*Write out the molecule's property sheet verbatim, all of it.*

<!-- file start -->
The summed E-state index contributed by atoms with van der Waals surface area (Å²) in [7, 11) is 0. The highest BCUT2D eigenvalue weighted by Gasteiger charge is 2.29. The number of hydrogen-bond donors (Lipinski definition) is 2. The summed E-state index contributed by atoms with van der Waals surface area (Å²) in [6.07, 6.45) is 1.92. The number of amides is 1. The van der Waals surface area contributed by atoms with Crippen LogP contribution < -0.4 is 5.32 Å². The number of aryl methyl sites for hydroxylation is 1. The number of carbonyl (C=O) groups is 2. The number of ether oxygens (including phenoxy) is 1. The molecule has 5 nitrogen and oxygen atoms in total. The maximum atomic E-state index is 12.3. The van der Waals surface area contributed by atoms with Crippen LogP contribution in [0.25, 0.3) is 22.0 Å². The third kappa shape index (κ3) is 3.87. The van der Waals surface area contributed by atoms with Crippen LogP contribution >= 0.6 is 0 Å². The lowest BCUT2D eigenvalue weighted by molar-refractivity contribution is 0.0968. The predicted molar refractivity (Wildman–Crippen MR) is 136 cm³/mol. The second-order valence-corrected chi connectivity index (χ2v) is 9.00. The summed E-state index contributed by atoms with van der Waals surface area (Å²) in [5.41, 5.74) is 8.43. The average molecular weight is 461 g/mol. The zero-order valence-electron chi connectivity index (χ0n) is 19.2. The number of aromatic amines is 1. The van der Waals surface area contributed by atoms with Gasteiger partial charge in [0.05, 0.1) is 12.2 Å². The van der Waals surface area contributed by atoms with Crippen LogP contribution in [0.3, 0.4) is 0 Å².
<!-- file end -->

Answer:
The summed E-state index contributed by atoms with van der Waals surface area (Å²) in [7, 11) is 0. The highest BCUT2D eigenvalue weighted by Gasteiger charge is 2.29. The number of hydrogen-bond donors (Lipinski definition) is 2. The summed E-state index contributed by atoms with van der Waals surface area (Å²) in [6.07, 6.45) is 1.92. The number of amides is 1. The van der Waals surface area contributed by atoms with Crippen LogP contribution < -0.4 is 5.32 Å². The number of aryl methyl sites for hydroxylation is 1. The number of carbonyl (C=O) groups is 2. The number of ether oxygens (including phenoxy) is 1. The molecule has 5 nitrogen and oxygen atoms in total. The maximum atomic E-state index is 12.3. The van der Waals surface area contributed by atoms with Crippen LogP contribution in [0.25, 0.3) is 22.0 Å². The third kappa shape index (κ3) is 3.87. The van der Waals surface area contributed by atoms with Crippen LogP contribution >= 0.6 is 0 Å². The lowest BCUT2D eigenvalue weighted by molar-refractivity contribution is 0.0968. The predicted molar refractivity (Wildman–Crippen MR) is 136 cm³/mol. The second-order valence-corrected chi connectivity index (χ2v) is 9.00. The summed E-state index contributed by atoms with van der Waals surface area (Å²) in [5.41, 5.74) is 8.43. The average molecular weight is 461 g/mol. The zero-order valence-electron chi connectivity index (χ0n) is 19.2. The number of aromatic amines is 1. The van der Waals surface area contributed by atoms with Gasteiger partial charge in [0.05, 0.1) is 12.2 Å². The van der Waals surface area contributed by atoms with Crippen LogP contribution in [0.3, 0.4) is 0 Å².